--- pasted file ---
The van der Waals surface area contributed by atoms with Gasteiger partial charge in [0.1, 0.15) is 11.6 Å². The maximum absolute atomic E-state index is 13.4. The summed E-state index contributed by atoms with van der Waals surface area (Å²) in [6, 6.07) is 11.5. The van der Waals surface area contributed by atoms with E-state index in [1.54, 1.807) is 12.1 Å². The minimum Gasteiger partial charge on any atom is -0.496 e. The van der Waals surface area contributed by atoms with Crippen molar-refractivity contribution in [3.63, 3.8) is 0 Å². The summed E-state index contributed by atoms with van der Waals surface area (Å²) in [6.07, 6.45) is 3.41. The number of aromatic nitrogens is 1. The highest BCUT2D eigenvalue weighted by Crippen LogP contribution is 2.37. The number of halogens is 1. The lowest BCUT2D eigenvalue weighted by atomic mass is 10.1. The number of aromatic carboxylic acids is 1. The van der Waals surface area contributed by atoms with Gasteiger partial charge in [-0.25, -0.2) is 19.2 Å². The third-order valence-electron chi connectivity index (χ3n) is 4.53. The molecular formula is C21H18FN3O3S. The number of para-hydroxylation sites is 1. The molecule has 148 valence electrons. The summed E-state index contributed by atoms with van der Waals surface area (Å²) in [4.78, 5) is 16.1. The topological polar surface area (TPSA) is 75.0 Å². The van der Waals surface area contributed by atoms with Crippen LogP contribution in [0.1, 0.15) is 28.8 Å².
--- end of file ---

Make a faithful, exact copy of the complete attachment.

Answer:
The van der Waals surface area contributed by atoms with Gasteiger partial charge in [0.1, 0.15) is 11.6 Å². The maximum absolute atomic E-state index is 13.4. The summed E-state index contributed by atoms with van der Waals surface area (Å²) in [6, 6.07) is 11.5. The van der Waals surface area contributed by atoms with E-state index in [1.54, 1.807) is 12.1 Å². The minimum Gasteiger partial charge on any atom is -0.496 e. The van der Waals surface area contributed by atoms with Crippen molar-refractivity contribution in [3.63, 3.8) is 0 Å². The summed E-state index contributed by atoms with van der Waals surface area (Å²) in [6.07, 6.45) is 3.41. The number of aromatic nitrogens is 1. The highest BCUT2D eigenvalue weighted by Crippen LogP contribution is 2.37. The number of halogens is 1. The lowest BCUT2D eigenvalue weighted by atomic mass is 10.1. The number of aromatic carboxylic acids is 1. The van der Waals surface area contributed by atoms with Gasteiger partial charge in [-0.25, -0.2) is 19.2 Å². The third-order valence-electron chi connectivity index (χ3n) is 4.53. The molecular formula is C21H18FN3O3S. The number of para-hydroxylation sites is 1. The molecule has 148 valence electrons. The summed E-state index contributed by atoms with van der Waals surface area (Å²) in [4.78, 5) is 16.1. The topological polar surface area (TPSA) is 75.0 Å². The van der Waals surface area contributed by atoms with Crippen LogP contribution in [0.1, 0.15) is 28.8 Å².